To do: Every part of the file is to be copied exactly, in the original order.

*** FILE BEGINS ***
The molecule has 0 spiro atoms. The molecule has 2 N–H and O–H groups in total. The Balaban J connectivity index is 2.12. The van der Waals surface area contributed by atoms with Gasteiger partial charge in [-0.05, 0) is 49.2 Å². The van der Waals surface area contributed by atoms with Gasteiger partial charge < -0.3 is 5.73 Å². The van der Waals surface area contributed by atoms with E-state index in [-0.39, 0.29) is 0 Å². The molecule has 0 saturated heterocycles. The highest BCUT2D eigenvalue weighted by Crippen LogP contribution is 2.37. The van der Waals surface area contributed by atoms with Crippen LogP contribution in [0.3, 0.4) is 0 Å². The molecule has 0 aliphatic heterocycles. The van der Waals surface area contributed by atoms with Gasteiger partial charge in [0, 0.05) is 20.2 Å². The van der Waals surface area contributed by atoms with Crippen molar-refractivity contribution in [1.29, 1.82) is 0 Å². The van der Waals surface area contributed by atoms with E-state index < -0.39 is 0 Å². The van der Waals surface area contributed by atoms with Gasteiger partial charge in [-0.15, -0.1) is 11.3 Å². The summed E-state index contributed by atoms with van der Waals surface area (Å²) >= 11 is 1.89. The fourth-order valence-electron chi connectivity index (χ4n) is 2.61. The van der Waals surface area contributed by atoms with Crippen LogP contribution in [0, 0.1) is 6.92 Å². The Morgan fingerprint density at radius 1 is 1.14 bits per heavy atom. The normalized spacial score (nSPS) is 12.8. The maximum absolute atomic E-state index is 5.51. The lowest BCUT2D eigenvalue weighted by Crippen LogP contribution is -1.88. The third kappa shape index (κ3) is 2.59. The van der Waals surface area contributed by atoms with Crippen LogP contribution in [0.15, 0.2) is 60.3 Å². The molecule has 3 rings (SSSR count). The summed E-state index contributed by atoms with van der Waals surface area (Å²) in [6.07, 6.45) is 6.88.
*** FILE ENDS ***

The molecule has 0 spiro atoms. The molecule has 2 N–H and O–H groups in total. The Balaban J connectivity index is 2.12. The van der Waals surface area contributed by atoms with Gasteiger partial charge in [-0.05, 0) is 49.2 Å². The van der Waals surface area contributed by atoms with Gasteiger partial charge < -0.3 is 5.73 Å². The van der Waals surface area contributed by atoms with E-state index in [-0.39, 0.29) is 0 Å². The molecule has 0 saturated heterocycles. The highest BCUT2D eigenvalue weighted by Crippen LogP contribution is 2.37. The van der Waals surface area contributed by atoms with Crippen LogP contribution in [0.3, 0.4) is 0 Å². The molecule has 0 aliphatic heterocycles. The van der Waals surface area contributed by atoms with Gasteiger partial charge in [0, 0.05) is 20.2 Å². The van der Waals surface area contributed by atoms with Crippen molar-refractivity contribution in [1.29, 1.82) is 0 Å². The van der Waals surface area contributed by atoms with E-state index < -0.39 is 0 Å². The van der Waals surface area contributed by atoms with Gasteiger partial charge in [-0.15, -0.1) is 11.3 Å². The summed E-state index contributed by atoms with van der Waals surface area (Å²) >= 11 is 1.89. The fourth-order valence-electron chi connectivity index (χ4n) is 2.61. The van der Waals surface area contributed by atoms with Crippen LogP contribution in [0, 0.1) is 6.92 Å². The Morgan fingerprint density at radius 1 is 1.14 bits per heavy atom. The normalized spacial score (nSPS) is 12.8. The maximum absolute atomic E-state index is 5.51. The lowest BCUT2D eigenvalue weighted by Crippen LogP contribution is -1.88. The third kappa shape index (κ3) is 2.59. The van der Waals surface area contributed by atoms with Crippen LogP contribution in [0.15, 0.2) is 60.3 Å². The molecule has 3 rings (SSSR count). The summed E-state index contributed by atoms with van der Waals surface area (Å²) in [6.07, 6.45) is 6.88.